For Immediate Release
Brenda Bowser Soder
O -202/370-3323, C – 301/906-4460
Massimino Calls for Implementation of Human Rights Treaties Across U.S. Government
Notes U.S. Adherence will Strengthen Efforts to Advance Human Rights Abroad
WASHINGTON - Human Rights First President and CEO Elisa Massimino today called
for implementation of human rights treaties across the U.S. government,
noting that the United States must meet its own treaty obligations as
it seeks to strengthen efforts to advance human rights abroad. In testimony
before the Senate Judiciary Committee Subcommittee on Human Rights and
the Law, Massimino urged members of the committee to support and fund
measures that can ensure enforcement of the United States' human rights
"Ensuring compliance with human rights treaty obligations will
strengthen U.S. efforts to advance human rights abroad. As Secretary
Clinton said in her human rights speech at Georgetown on Monday, we
must lead by example. There is no substitute for U.S. global leadership
on human rights. Without it, the human rights agenda falters,
repressive governments operate with greater impunity, and the very
fabric of the norms enshrined in the Universal Declaration frays,"
Massimino stated. "When the United States violates these norms - or
sets them aside for expediency's sake - the global consensus erodes.
And, as President Obama said in Oslo last week, 'we honor those ideals by upholding them not when it's easy, but when it is hard.'"
Massimino's testimony provided a framework for ensuring greater
fidelity to U.S. human rights treaty obligations. She noted that that
adherence to these standards would be significantly enhanced by three
- An active and transparent structure within the Administration to
evaluate implementation of these obligations and advance changes
designed to improve compliance;
- Robust congressional oversight of that process;
- A strategy, based on interagency cooperation, for deploying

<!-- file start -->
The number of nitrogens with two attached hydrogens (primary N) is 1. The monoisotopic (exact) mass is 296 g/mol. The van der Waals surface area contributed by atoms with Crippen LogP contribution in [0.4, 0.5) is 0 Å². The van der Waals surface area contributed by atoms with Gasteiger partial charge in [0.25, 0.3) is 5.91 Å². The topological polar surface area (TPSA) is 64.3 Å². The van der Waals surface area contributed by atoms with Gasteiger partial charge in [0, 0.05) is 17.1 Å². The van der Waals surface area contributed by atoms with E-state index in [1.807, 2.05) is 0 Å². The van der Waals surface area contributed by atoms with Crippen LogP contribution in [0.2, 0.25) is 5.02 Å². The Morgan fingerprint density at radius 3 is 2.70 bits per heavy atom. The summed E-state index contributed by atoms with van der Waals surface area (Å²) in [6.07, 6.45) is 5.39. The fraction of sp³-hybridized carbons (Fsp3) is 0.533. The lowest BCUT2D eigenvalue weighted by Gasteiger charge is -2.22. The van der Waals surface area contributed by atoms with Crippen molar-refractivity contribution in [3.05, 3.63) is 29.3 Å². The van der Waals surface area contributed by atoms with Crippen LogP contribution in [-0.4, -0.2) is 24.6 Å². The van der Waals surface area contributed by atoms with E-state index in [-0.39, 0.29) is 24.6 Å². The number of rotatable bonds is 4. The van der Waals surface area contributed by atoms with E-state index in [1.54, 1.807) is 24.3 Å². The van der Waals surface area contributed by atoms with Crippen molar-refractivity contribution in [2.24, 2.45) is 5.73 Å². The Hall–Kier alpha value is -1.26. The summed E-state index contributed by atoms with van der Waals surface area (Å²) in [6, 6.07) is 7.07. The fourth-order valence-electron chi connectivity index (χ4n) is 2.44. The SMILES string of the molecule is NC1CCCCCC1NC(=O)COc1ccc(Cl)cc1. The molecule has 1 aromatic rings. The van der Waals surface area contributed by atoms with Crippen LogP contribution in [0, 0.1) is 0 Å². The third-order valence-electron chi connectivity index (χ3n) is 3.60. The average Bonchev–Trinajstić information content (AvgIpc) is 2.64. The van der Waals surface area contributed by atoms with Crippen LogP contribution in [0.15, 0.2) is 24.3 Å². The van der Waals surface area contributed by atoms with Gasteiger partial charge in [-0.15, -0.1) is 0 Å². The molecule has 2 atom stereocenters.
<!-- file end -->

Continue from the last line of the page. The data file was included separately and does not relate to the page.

U.S. experience and expertise to advance solutions to shared human
rights problems abroad.
In addition, Massimino identified the need for an important
education agenda to correct misinformation and misunderstanding among
the various stakeholders - the different administrative agencies, state
and local governments, civil society organizations, and the media -
about the status of international human rights treaties as domestic law
and the obligation of the United States to implement and abide by them.
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"The human rights treaties to which the United States is a party -
on civil and political rights, torture, and racial discrimination - are
intended to protect people 'close to home' against government abuses of
their rights. They are, under our Constitution, part of 'the supreme
law of the land.' But most Americans have never heard of them, nor have
the executive agencies that have - or ought to have - protection of
these rights as part of their mandate," Massimino stated. "Human Rights
First has long argued that all three branches of the United States
Government must understand human rights laws as part of our domestic
law, and that Congress and the Executive Branch should work together to
bring these obligations into the mainstream of the domestic agencies
with primary jurisdiction over their subject matter."
Massimino's testimony also encourage the Departments of State and
Justice, as part of their joint efforts to implement human rights
treaty obligations at home, to establish a mechanism to share abroad
U.S. best practices and expertise on strategies to guarantee civil and
political rights, including combating violent hate crime. She noted
that following passage of the Mathew Shepard and James Byrd, Jr. Hate
Crimes Prevention Act, the United States has a renewed authority to
encourage other nations to toughen their own laws and policies in
response to violent hate crime. She added that the United States can
offer technical and other forms of assistance to promote training and
sharing best practices in the areas of hate crime data collection,
investigation and prosecution of hate crime incidents, and
strengthening cooperation between local law enforcement, targeted
communities and civil society leaders.
Human Rights First noted that the Universal Periodic Review of the
United States, announced earlier this week by Secretary of State Hilary
Clinton and conducted next year, will provide an excellent opportunity
to demonstrate the commitment of the United States to uphold its
international treaty obligations and to advance a better understanding
of those obligations by domestic government agencies and the broader
public. It will also enable the United States to set the bar high for
other states in relation to how they conduct themselves in their own
reviews. Massimino stated that the review must be more than "just talk"
and should result in "concrete actions to demonstrate that the United
States is holding itself accountable to universal standards."
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Human Rights First is a non-profit, nonpartisan international human rights organization based in New York and Washington D.C. Human Rights First believes that building respect for human rights and the rule of law will help ensure the dignity to which every individual is entitled and will stem tyranny, extremism, intolerance, and violence.